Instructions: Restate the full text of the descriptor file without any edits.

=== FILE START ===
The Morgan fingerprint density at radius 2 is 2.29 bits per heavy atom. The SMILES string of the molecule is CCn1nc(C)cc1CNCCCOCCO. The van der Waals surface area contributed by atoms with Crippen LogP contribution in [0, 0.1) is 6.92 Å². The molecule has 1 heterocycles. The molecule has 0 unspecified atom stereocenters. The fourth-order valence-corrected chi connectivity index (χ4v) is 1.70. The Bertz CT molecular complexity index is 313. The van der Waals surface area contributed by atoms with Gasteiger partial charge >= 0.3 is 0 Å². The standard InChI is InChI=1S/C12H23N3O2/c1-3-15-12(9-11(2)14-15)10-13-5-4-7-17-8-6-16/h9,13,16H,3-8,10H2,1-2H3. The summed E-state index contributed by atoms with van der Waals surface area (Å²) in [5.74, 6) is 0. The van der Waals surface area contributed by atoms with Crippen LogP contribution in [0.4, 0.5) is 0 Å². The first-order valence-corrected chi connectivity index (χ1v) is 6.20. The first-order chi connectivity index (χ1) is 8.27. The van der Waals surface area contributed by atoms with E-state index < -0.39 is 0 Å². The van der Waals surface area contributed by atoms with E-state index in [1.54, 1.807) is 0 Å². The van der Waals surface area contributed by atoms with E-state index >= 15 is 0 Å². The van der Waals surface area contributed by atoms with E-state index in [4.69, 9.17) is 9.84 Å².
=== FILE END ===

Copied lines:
The Morgan fingerprint density at radius 2 is 2.29 bits per heavy atom. The SMILES string of the molecule is CCn1nc(C)cc1CNCCCOCCO. The van der Waals surface area contributed by atoms with Crippen LogP contribution in [0, 0.1) is 6.92 Å². The molecule has 1 heterocycles. The molecule has 0 unspecified atom stereocenters. The fourth-order valence-corrected chi connectivity index (χ4v) is 1.70. The Bertz CT molecular complexity index is 313. The van der Waals surface area contributed by atoms with Gasteiger partial charge >= 0.3 is 0 Å². The standard InChI is InChI=1S/C12H23N3O2/c1-3-15-12(9-11(2)14-15)10-13-5-4-7-17-8-6-16/h9,13,16H,3-8,10H2,1-2H3. The summed E-state index contributed by atoms with van der Waals surface area (Å²) in [5.74, 6) is 0. The van der Waals surface area contributed by atoms with Crippen LogP contribution in [0.4, 0.5) is 0 Å². The first-order valence-corrected chi connectivity index (χ1v) is 6.20. The first-order chi connectivity index (χ1) is 8.27. The van der Waals surface area contributed by atoms with E-state index < -0.39 is 0 Å². The van der Waals surface area contributed by atoms with E-state index in [1.54, 1.807) is 0 Å². The van der Waals surface area contributed by atoms with E-state index >= 15 is 0 Å². The van der Waals surface area contributed by atoms with E-state index in [4.69, 9.17) is 9.84 Å².